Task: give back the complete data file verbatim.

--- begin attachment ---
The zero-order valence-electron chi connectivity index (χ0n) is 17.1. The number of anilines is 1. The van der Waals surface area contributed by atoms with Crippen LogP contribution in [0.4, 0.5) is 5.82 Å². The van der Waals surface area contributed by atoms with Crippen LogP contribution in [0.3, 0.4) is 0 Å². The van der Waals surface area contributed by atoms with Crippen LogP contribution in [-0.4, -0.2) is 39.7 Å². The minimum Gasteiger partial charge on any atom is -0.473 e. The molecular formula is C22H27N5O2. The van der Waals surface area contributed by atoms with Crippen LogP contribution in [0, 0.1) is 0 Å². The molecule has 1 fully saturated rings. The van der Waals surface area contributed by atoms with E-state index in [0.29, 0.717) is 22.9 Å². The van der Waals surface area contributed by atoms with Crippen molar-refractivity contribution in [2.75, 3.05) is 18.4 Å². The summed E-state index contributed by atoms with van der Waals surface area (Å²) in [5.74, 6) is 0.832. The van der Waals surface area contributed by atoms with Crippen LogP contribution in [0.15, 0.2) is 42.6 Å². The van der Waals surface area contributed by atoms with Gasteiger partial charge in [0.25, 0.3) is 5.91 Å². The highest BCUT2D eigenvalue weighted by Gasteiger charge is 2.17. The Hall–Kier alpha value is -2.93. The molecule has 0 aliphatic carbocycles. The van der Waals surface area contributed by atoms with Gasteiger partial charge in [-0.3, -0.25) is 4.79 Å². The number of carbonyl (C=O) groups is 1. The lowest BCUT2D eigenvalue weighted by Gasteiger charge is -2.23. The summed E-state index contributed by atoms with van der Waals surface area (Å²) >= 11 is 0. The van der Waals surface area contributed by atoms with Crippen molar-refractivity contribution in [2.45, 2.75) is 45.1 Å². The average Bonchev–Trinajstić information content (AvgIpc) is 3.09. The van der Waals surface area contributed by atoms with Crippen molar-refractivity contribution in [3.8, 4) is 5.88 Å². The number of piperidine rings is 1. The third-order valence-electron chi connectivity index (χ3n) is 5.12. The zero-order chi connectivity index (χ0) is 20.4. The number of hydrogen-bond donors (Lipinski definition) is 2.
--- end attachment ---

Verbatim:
The zero-order valence-electron chi connectivity index (χ0n) is 17.1. The number of anilines is 1. The van der Waals surface area contributed by atoms with Crippen LogP contribution in [0.4, 0.5) is 5.82 Å². The van der Waals surface area contributed by atoms with Crippen LogP contribution in [0.3, 0.4) is 0 Å². The van der Waals surface area contributed by atoms with Crippen LogP contribution in [-0.4, -0.2) is 39.7 Å². The minimum Gasteiger partial charge on any atom is -0.473 e. The molecular formula is C22H27N5O2. The van der Waals surface area contributed by atoms with Crippen LogP contribution in [0, 0.1) is 0 Å². The molecule has 1 fully saturated rings. The van der Waals surface area contributed by atoms with E-state index in [0.29, 0.717) is 22.9 Å². The van der Waals surface area contributed by atoms with Crippen molar-refractivity contribution in [2.75, 3.05) is 18.4 Å². The summed E-state index contributed by atoms with van der Waals surface area (Å²) in [5.74, 6) is 0.832. The van der Waals surface area contributed by atoms with Crippen LogP contribution in [0.15, 0.2) is 42.6 Å². The van der Waals surface area contributed by atoms with Gasteiger partial charge in [0.25, 0.3) is 5.91 Å². The highest BCUT2D eigenvalue weighted by Gasteiger charge is 2.17. The Hall–Kier alpha value is -2.93. The molecule has 0 aliphatic carbocycles. The van der Waals surface area contributed by atoms with Gasteiger partial charge in [-0.3, -0.25) is 4.79 Å². The number of carbonyl (C=O) groups is 1. The lowest BCUT2D eigenvalue weighted by Gasteiger charge is -2.23. The summed E-state index contributed by atoms with van der Waals surface area (Å²) >= 11 is 0. The van der Waals surface area contributed by atoms with Crippen molar-refractivity contribution in [2.45, 2.75) is 45.1 Å². The average Bonchev–Trinajstić information content (AvgIpc) is 3.09. The van der Waals surface area contributed by atoms with Crippen molar-refractivity contribution in [3.8, 4) is 5.88 Å². The number of piperidine rings is 1. The third-order valence-electron chi connectivity index (χ3n) is 5.12. The zero-order chi connectivity index (χ0) is 20.4. The number of hydrogen-bond donors (Lipinski definition) is 2.